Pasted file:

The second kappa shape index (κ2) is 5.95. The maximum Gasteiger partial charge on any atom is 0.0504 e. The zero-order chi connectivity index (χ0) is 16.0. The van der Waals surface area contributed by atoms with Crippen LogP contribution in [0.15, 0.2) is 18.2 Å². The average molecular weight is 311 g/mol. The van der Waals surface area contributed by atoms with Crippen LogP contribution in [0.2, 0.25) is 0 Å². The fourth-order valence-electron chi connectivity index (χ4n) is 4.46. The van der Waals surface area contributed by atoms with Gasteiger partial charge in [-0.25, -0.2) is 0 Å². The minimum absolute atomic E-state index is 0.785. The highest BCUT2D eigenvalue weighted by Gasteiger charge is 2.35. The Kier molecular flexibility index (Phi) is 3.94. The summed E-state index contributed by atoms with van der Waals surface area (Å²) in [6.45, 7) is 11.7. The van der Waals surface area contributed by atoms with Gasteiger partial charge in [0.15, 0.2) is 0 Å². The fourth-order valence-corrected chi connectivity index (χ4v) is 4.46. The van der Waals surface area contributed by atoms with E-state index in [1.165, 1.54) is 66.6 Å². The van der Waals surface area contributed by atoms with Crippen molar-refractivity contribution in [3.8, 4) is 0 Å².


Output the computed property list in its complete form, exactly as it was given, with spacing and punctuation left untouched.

The second kappa shape index (κ2) is 5.95. The maximum Gasteiger partial charge on any atom is 0.0504 e. The zero-order chi connectivity index (χ0) is 16.0. The van der Waals surface area contributed by atoms with Crippen LogP contribution in [0.15, 0.2) is 18.2 Å². The average molecular weight is 311 g/mol. The van der Waals surface area contributed by atoms with Crippen LogP contribution in [0.2, 0.25) is 0 Å². The fourth-order valence-electron chi connectivity index (χ4n) is 4.46. The van der Waals surface area contributed by atoms with Gasteiger partial charge in [-0.25, -0.2) is 0 Å². The minimum absolute atomic E-state index is 0.785. The highest BCUT2D eigenvalue weighted by Gasteiger charge is 2.35. The Kier molecular flexibility index (Phi) is 3.94. The summed E-state index contributed by atoms with van der Waals surface area (Å²) in [6.45, 7) is 11.7. The van der Waals surface area contributed by atoms with Gasteiger partial charge in [0.15, 0.2) is 0 Å². The fourth-order valence-corrected chi connectivity index (χ4v) is 4.46. The van der Waals surface area contributed by atoms with E-state index in [1.165, 1.54) is 66.6 Å². The van der Waals surface area contributed by atoms with Crippen molar-refractivity contribution in [3.8, 4) is 0 Å².